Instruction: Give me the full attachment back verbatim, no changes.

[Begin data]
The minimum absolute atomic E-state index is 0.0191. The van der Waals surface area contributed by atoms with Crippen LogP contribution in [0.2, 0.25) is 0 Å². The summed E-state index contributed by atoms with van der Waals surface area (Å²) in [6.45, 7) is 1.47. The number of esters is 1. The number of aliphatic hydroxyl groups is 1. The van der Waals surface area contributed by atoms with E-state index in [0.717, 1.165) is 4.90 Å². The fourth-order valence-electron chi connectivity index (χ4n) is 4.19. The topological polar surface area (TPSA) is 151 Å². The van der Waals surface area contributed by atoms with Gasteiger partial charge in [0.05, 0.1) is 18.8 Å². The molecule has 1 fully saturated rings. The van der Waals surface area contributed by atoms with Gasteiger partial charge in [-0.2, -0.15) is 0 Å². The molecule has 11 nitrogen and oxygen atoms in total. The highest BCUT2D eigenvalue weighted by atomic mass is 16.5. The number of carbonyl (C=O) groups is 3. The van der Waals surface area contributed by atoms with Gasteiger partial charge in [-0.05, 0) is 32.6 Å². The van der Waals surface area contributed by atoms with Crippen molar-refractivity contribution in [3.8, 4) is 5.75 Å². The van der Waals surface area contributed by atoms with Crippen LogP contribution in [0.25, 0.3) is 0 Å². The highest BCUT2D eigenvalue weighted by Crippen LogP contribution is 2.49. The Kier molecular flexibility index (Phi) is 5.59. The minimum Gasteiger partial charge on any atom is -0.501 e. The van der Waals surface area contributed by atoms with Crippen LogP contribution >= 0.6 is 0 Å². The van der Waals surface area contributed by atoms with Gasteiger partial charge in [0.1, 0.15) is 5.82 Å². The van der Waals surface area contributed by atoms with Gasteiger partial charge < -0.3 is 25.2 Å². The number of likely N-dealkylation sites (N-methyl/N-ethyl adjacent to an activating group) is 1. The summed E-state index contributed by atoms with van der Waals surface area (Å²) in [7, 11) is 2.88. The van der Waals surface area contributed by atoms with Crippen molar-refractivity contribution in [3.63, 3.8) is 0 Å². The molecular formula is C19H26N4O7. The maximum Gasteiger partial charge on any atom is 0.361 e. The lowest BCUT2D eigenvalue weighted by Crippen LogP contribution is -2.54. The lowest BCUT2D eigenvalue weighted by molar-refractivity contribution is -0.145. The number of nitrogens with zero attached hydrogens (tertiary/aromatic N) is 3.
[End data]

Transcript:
The minimum absolute atomic E-state index is 0.0191. The van der Waals surface area contributed by atoms with Crippen LogP contribution in [0.2, 0.25) is 0 Å². The summed E-state index contributed by atoms with van der Waals surface area (Å²) in [6.45, 7) is 1.47. The number of esters is 1. The number of aliphatic hydroxyl groups is 1. The van der Waals surface area contributed by atoms with E-state index in [0.717, 1.165) is 4.90 Å². The fourth-order valence-electron chi connectivity index (χ4n) is 4.19. The topological polar surface area (TPSA) is 151 Å². The van der Waals surface area contributed by atoms with Gasteiger partial charge in [0.05, 0.1) is 18.8 Å². The molecule has 1 fully saturated rings. The van der Waals surface area contributed by atoms with Gasteiger partial charge in [-0.2, -0.15) is 0 Å². The molecule has 11 nitrogen and oxygen atoms in total. The highest BCUT2D eigenvalue weighted by atomic mass is 16.5. The number of carbonyl (C=O) groups is 3. The van der Waals surface area contributed by atoms with Gasteiger partial charge in [-0.05, 0) is 32.6 Å². The van der Waals surface area contributed by atoms with Crippen molar-refractivity contribution in [3.8, 4) is 5.75 Å². The van der Waals surface area contributed by atoms with Crippen LogP contribution in [0.25, 0.3) is 0 Å². The highest BCUT2D eigenvalue weighted by Crippen LogP contribution is 2.49. The Kier molecular flexibility index (Phi) is 5.59. The minimum Gasteiger partial charge on any atom is -0.501 e. The van der Waals surface area contributed by atoms with Crippen LogP contribution >= 0.6 is 0 Å². The van der Waals surface area contributed by atoms with Gasteiger partial charge in [0.1, 0.15) is 5.82 Å². The van der Waals surface area contributed by atoms with Gasteiger partial charge < -0.3 is 25.2 Å². The number of likely N-dealkylation sites (N-methyl/N-ethyl adjacent to an activating group) is 1. The summed E-state index contributed by atoms with van der Waals surface area (Å²) in [7, 11) is 2.88. The van der Waals surface area contributed by atoms with Crippen molar-refractivity contribution in [3.63, 3.8) is 0 Å². The molecular formula is C19H26N4O7. The maximum Gasteiger partial charge on any atom is 0.361 e. The lowest BCUT2D eigenvalue weighted by Crippen LogP contribution is -2.54. The lowest BCUT2D eigenvalue weighted by molar-refractivity contribution is -0.145. The number of nitrogens with zero attached hydrogens (tertiary/aromatic N) is 3.